PR council releases reputation criteria

NEW YORK: In an effort to unify standards and illuminate PR's role in reputation management, the Council of Public Relations Firms has released a report identifying the most crucial factors to business performance.

NEW YORK: In an effort to unify standards and illuminate PR's role in reputation management, the Council of Public Relations Firms has released a report identifying the most crucial factors to business performance.

NEW YORK: In an effort to unify standards and illuminate PR's role in reputation management, the Council of Public Relations Firms has released a report identifying the most crucial factors to business performance.

The study, conducted by Jeffries-Fox Associates, pinpoints nine areas that are essential in measuring reputation management: customer focus, emotional appeal, employees/workplace, financial performance, leadership, management, quality, reliability and social responsibility.

The Opinion Research Corporation currently uses all nine criteria identified by the study, and the Reputation Institute used all but one (customer focus). Fortune/Roper and Walker Information use all but two (reliability and emotional appeal).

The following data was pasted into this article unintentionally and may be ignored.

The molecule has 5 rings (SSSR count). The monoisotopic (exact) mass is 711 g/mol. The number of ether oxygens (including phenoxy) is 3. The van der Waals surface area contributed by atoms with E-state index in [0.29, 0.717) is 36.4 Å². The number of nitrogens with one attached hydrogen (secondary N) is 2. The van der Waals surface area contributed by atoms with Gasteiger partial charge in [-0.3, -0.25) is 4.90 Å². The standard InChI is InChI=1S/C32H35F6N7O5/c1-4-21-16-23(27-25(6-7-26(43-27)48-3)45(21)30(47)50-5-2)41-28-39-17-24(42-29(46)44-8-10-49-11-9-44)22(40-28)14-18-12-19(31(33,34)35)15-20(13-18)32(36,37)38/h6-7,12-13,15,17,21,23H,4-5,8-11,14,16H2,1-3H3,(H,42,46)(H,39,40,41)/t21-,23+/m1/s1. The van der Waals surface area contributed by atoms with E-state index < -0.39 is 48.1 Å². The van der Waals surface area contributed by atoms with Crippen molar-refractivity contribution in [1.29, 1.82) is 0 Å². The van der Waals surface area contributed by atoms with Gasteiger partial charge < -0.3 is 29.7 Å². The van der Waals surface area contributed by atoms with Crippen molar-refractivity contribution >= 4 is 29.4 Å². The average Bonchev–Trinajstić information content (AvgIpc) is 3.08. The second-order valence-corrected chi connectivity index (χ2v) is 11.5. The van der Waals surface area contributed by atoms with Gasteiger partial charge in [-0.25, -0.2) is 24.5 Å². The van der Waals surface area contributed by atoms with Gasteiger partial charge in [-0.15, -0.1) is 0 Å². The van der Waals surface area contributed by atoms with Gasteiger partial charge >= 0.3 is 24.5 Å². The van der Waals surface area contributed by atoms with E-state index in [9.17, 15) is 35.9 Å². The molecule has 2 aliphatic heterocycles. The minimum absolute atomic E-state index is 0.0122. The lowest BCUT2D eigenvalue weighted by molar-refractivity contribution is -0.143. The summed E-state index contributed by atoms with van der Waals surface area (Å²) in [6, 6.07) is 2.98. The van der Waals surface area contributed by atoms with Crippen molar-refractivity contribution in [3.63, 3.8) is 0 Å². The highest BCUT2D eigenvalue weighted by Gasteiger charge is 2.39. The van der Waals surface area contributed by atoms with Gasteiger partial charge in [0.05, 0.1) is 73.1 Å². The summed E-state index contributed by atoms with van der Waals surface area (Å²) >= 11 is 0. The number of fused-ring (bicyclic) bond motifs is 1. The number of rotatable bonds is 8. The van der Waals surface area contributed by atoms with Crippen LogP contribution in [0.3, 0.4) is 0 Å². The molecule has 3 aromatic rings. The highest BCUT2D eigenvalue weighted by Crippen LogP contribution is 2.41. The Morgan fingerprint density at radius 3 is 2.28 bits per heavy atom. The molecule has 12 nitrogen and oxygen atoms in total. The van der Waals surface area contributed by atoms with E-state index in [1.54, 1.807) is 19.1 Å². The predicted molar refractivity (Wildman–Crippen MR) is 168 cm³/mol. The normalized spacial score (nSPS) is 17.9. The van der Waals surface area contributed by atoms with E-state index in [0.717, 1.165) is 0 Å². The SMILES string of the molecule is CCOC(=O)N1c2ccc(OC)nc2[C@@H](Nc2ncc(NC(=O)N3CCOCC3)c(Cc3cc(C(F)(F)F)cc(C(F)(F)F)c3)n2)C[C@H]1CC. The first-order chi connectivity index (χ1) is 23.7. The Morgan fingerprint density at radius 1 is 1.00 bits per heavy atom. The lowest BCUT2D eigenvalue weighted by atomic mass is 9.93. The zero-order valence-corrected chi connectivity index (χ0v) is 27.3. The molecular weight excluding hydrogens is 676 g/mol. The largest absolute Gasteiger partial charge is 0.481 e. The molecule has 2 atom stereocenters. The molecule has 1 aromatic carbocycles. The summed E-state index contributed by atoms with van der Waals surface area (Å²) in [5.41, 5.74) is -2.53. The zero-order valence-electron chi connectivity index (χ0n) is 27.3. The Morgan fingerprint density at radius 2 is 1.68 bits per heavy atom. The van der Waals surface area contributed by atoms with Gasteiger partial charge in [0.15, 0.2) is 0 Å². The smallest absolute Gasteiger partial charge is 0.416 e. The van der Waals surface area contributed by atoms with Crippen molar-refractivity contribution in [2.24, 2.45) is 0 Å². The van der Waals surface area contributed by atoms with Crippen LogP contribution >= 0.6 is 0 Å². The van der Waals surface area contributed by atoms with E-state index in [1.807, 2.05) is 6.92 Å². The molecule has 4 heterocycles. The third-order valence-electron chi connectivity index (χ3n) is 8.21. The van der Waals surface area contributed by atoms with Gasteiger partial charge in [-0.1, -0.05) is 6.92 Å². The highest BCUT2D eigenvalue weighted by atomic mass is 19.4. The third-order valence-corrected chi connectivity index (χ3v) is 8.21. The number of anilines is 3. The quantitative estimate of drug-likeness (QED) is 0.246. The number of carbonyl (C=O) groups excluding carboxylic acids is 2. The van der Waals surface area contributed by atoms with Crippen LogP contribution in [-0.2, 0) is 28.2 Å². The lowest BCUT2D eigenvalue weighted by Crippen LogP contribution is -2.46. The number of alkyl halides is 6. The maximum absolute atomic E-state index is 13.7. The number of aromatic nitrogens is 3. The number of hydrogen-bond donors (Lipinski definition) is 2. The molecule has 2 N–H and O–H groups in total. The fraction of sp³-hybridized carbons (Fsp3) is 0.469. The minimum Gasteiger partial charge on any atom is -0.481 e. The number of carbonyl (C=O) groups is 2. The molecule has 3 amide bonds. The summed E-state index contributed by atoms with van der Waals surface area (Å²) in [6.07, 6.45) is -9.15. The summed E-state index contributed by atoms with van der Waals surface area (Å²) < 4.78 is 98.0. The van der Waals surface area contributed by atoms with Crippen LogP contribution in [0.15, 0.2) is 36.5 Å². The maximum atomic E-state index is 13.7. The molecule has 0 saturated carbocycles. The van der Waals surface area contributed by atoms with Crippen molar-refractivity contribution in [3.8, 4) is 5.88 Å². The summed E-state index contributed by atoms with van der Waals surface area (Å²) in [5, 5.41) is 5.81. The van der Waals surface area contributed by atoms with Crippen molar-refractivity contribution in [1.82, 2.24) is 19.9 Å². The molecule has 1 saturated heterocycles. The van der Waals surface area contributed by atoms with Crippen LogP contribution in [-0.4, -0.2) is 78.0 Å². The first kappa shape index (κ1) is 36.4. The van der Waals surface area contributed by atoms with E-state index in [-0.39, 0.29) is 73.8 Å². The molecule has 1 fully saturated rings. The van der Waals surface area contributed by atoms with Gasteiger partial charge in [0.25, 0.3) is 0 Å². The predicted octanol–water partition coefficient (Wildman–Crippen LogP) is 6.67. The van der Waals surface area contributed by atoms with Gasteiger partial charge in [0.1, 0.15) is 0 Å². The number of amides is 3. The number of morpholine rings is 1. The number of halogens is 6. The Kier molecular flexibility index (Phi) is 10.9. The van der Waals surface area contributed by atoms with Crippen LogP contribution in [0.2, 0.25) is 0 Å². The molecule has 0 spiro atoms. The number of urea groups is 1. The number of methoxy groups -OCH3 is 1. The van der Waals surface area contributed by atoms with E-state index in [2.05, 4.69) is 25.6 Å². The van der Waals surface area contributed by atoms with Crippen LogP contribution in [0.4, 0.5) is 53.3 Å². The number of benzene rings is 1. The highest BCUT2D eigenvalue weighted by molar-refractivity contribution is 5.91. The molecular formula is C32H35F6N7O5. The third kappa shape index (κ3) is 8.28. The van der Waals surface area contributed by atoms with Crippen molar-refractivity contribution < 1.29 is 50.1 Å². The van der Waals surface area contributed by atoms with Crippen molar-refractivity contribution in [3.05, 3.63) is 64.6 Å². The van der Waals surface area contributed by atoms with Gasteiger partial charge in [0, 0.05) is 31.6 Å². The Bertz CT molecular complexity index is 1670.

'At a time when media scrutiny and public opinion are taking their toll on the reputations of companies and their products, there's a serious lack of understanding of the components of corporate reputation,' said Cathy Lugbauer, chair-elect of the Council.

The report also makes a distinction between corporate reputation and brand equity, pointing out that PR people relate brand equity to marketing of products and services and corporate reputation is used as a broader concept. And although the study showed the media was more likely to use brand equity, the Council said it wanted the report to help standardize industry jargon, with corporate reputation as the norm.

'We feel that PR is a good tool for building reputation,' said Council president Jack Bergen.

The study looked at seven reputation measurement systems and interviewed top communications executives of 24 major corporations.

Bergen said the study was important to help legitimize what PR people do, especially since much of it, including reputation management, is intangible.

'There's a growing recognition that that intangible is carrying a much heavier weight,' he said. 'Let's capture the moment because our job is in that world of intangibles.'

Fortune magazine's annual list of the World's Most Admired Companies, published last week, lists General Electric, Cisco Systems and Microsoft as its top three.





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